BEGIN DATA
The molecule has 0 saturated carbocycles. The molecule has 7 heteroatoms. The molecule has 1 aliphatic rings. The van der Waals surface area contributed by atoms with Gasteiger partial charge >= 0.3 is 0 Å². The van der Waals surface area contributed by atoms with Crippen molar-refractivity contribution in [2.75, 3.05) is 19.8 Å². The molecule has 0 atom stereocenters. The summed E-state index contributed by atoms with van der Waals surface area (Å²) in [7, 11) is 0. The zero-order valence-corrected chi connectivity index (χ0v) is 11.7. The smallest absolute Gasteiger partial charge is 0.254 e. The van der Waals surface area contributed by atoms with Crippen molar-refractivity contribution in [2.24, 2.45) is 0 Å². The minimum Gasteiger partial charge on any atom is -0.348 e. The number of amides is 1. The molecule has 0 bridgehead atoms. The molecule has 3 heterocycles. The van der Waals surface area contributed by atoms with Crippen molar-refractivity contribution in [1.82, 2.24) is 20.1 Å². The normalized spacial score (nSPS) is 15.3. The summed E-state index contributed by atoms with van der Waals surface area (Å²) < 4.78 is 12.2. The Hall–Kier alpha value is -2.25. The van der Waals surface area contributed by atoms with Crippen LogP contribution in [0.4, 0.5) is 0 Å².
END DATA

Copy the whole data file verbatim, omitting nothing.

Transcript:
The molecule has 0 saturated carbocycles. The molecule has 7 heteroatoms. The molecule has 1 aliphatic rings. The van der Waals surface area contributed by atoms with Gasteiger partial charge >= 0.3 is 0 Å². The van der Waals surface area contributed by atoms with Crippen molar-refractivity contribution in [2.75, 3.05) is 19.8 Å². The molecule has 0 atom stereocenters. The summed E-state index contributed by atoms with van der Waals surface area (Å²) in [7, 11) is 0. The zero-order valence-corrected chi connectivity index (χ0v) is 11.7. The smallest absolute Gasteiger partial charge is 0.254 e. The van der Waals surface area contributed by atoms with Crippen molar-refractivity contribution in [2.24, 2.45) is 0 Å². The minimum Gasteiger partial charge on any atom is -0.348 e. The number of amides is 1. The molecule has 0 bridgehead atoms. The molecule has 3 heterocycles. The van der Waals surface area contributed by atoms with Crippen molar-refractivity contribution in [1.82, 2.24) is 20.1 Å². The normalized spacial score (nSPS) is 15.3. The summed E-state index contributed by atoms with van der Waals surface area (Å²) < 4.78 is 12.2. The Hall–Kier alpha value is -2.25. The van der Waals surface area contributed by atoms with Crippen LogP contribution in [0.4, 0.5) is 0 Å².